Charles M. Schulz once said that cartooning was the art of drawing the same thing every day for decades without repeating yourself. I wonder why reviewing a bunch of generally good comedies as a group makes me think this.

The condensed version: If you missed The Grand or Miss Pettigrew, you missed out (although I think Pettigrew is still kicking around Somerville and/or Arlington, here in the Boston area), and Forgetting Sarah Marshall is just as funny as it looks.

Also, I'd like to thank Zak Penn for using an archival still in The Grand that allows me to use my favorite tag.

Definitely, Maybe

* * * (out of four)
Seen 24 February 2008 at AMC Boston Common #17 (First-run)

Just by the numbers, Definitely, Maybe doesn't make for an uplifting romantic comedy - its premise, after all, depends on things not working out for at least two of the women in the flashbacks, while the present day framing sequences tell you right off the bat that the ones that do get together wind up getting divorced. If I had been seeing it with a girlfriend on Valentine's Day, this might not be the message I'd want sent.

And even better, there's an adorable little girl caught in the middle of this disintegrating marriage! Things kick off when Will Hayes (Ryan Reynolds) picks up his eleven-year-old daughter Maya (Abigail Breslin) from school for his weekend with her, only to find out she had a sex-ed class and now wants details about how she came to be. Will's reluctant, but she insists, so he makes it a game - he'll tell her the story, but he's changing the names, and she has to figure out who he wound up marrying - college sweetheart Emily (Elizabeth Banks), fellow Clinton campaign worker April (Isla Fisher), or journalist Summer (Rachel Weisz).

Given how politically polarized the country has become since Clinton's 1992 campaign, using that as the backdrop for a film looking to attract a broad audience may seem like a commercially questionable decision - why potentially alienate half your audience when the film isn't really about politics? It works, though, because Will's feelings about candidate and later later President Clinton are a nice barometer for his romantic life and maturation as a man - initially full of wide-eyed optimism and faith, later brokenhearted and cynical, and by the end no longer in a position where his feelings must be all-or-nothing. It's a metaphor well worth enduring some political talk that doesn't do much for the movie as a romance or a comedy.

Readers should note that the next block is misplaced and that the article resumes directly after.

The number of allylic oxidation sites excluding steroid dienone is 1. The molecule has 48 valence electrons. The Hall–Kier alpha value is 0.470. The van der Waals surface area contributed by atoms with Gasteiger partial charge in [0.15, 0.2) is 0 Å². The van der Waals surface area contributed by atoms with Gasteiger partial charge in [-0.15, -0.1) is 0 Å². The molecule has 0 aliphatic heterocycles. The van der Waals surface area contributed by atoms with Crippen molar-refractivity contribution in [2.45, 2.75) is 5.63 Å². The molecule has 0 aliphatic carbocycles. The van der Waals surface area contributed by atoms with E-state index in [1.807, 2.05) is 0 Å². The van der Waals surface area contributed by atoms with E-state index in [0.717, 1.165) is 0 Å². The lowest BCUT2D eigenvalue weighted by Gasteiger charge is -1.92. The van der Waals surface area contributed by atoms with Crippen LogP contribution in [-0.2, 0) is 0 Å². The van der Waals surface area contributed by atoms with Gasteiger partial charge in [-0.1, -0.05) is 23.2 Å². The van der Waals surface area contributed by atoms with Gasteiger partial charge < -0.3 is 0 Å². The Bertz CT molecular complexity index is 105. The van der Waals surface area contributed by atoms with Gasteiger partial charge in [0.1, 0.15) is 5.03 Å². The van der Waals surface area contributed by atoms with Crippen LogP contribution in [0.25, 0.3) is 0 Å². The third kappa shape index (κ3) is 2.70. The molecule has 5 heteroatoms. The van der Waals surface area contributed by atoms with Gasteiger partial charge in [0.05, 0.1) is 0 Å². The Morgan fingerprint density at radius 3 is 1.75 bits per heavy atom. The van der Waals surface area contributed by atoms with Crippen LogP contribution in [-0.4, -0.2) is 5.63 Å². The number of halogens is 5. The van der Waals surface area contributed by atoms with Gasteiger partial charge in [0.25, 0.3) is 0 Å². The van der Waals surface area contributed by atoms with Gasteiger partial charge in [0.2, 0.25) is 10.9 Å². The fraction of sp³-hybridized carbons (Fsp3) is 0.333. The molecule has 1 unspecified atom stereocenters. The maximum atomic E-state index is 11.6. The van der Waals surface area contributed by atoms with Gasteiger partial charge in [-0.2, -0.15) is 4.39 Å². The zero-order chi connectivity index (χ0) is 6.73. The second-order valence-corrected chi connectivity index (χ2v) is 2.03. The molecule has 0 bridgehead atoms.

It also works because Ryan Reynolds turns in a nice performance. He's generally relied on some form of slickness or another in his previous roles, whether it be the boys that the universe can't rattle (as in Van Wilder) or the wiseasses with a quip at the ready (as in Blade Trinity). Will gets hurt, confused, and angry, and it plays well. He's gotten to the point where he can turn off the charm, let us see the character as an immature jerk for a moment, and earn his way back into our good graces. He also pulls off my favorite moment in the movie, when an excited Maya is looking at penguins, chattering about how they mate for life, and the camera turns around to show Reynolds and the actress playing Maya's mother. They're a note-perfect display of lost chemistry; it's a moment which earns the movie a shot at an improbably happy ending.

Breslin's pretty great in that moment too, all the bubbly optimism that the other characters have lost, even though it wasn't long before that Maya had been nearly crushed by the way Will's story was heading. She does have her extra-precious moments, but not too many. We're probably supposed to be equally charmed by other other three ladies in the story, but that's not quite possible. Elizabeth Banks is nice enough as Emily, but we don't get the chance to meet her for the first time alongside Will, so she seems a little bland in comparison. We do get to meet Rachel Weisz's Summer, who seems fantastically wicked and enticing, and brings along Kevin Kline as the older professor she's been sleeping with (we just don't see enough of Kline on the big screen these days). And then there's Isla Fisher as April; she's the one who makes us laugh but also deftly handles the scenes that give her character some heft.

I like the job filmmaker Adam Brooks does; he balances his mix of characters well, not tipping his hand as to the end of the movie by favoring one character too much over another. He handles the passage of time well, so that the flashbacks cover a fair amount of time without either feeling like there are gaps or that Will is ping-ponging between women without the breakups having an effect on him. There's plenty of good jokes, but you can always take the characters seriously.

Definitely, Maybe is a low-key charmer. It's arguably not primarily a romantic comedy, but a story about growing out of youthful naïveté and through cynicism to become a true adult.

Also at HBS, along with two other reviews.


* * * (out of four)
Seen 2 March 2008 in Jay's Living Room (rental HD DVD)

Accepted is not complicated or subtle, which is part of its charm: It will, at any moment, go for the biggest joke that the people making it can think of, and will not let any opportunity for even a little one pass. The upside of this is that only something like one out of three jokes have to work for the movie to provide a pretty constrant string of laughs. The downside is that the jokes that don't work really don't work, some of the extra bits that are crammed in feel like too much (Justin Long's pratfalls, for instance), and when it starts trying to get the audience to pull for the characters in a story, it's got no weight whatsoever.